Receivables are down 8.8% from $19.3 to $17.6 million, in line with the revenue decline.  Here’s my favorite; inventories are down 36.3% to $19.2 million compared to $30.2 million a year ago.  One wonders if they weren’t higher than they should have been a year ago.

They have no long-term debt.  Interest bearing liabilities declined from $5.28 to $4.59 million.  They reduced their trade and other payables from $24.1 to $18.6 million.  Equity rose from $32.9 to $34.9 million.

We only get information on Australian public companies every six months, and in this case, we didn’t get much.  The whole filing is only 17 pages long.  Despite that, I’ve got three conclusions.  First, they join a long list of companies struggling in the U.S.  Second, it feels like they did a great job managing their balance sheet as revenues declined though, as I said, I’m thinking inventory getting up to $30 million a year ago might have been a mistake.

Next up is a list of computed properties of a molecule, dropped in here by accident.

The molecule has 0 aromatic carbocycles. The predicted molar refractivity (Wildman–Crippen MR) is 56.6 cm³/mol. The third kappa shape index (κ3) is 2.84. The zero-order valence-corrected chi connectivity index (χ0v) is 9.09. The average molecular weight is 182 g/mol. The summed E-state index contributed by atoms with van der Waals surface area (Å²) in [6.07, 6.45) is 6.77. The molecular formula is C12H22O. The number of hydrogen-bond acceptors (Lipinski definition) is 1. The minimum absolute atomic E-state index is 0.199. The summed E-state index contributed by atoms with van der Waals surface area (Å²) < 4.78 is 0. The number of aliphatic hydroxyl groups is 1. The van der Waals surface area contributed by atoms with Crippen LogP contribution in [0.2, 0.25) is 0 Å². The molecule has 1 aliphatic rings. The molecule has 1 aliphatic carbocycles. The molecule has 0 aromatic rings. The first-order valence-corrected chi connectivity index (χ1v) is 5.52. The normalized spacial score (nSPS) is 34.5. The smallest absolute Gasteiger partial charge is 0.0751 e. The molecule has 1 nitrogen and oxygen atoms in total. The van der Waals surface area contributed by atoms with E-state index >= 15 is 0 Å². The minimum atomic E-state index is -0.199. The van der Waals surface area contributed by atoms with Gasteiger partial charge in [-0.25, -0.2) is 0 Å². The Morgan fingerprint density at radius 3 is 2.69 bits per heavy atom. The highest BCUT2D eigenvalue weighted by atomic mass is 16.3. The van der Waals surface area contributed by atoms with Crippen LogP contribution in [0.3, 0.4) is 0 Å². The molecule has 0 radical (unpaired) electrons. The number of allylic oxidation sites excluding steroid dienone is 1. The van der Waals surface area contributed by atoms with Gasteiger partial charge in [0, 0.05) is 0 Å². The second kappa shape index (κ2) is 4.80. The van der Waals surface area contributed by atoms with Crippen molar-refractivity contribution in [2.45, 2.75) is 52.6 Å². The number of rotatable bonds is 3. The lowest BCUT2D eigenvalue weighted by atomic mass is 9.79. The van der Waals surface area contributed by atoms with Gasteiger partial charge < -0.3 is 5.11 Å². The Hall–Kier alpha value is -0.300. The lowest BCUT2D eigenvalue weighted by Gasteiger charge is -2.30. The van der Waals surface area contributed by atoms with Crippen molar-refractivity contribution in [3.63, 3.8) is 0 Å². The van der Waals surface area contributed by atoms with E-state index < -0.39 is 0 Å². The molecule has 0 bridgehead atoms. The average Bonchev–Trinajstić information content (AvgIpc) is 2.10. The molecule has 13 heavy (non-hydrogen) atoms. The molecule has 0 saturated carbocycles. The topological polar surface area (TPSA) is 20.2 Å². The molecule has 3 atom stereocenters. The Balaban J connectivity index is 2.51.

Most importantly, they tell us that skate hardgoods were “largely” responsible for the revenue decline in NA and Europe.  But that the growth in Australia came “largely” from streetwear and workwear.  So not from skate hardgoods.  Maybe skate hard goods will stabilize or even turn around and take off.  But I’m wondering if the streetwear and workwear brands they are selling in Australia can be expanded to sell in Europe and NA.

That might come to be important for Globe.

Zumiez’s Annual Report and Some Questions I’d Ask if I were an Analyst.

I’m always grateful when a company has a short 10K and conference call.  I’m efficient at spotting the meat in a 10K, but it’s easier when it’s 77 pages, as Zumiez’s was, instead of 177 pages.  Though when it’s 177 pages, there’s usually some really interesting stuff.

Zumiez doesn’t need more than 77 pages.  They pursue the general strategy they’ve pursued since the company was founded, they make money, and their balance sheet is fine.  They are dealing with the same crappy retail and economic environment everybody else is, they are impacted by it, and they are cautious about the future.  Ho hum.`

Let’s look at the numbers. Then we’ll get to the fun stuff.  In the conference call, CEO Rick Brooks and CFO Chris Work say some eye-opening things the analysts don’t follow up on.  To be fair, had they asked the questions I wanted to ask, Rich and Chris probably would have politely declined to provide specific answers.  But I want to ask those questions.  They offer, I hope, some insights into Zumiez’s strategy and well as some ideas about the future of retail.  Let’s get the financial results out of the way.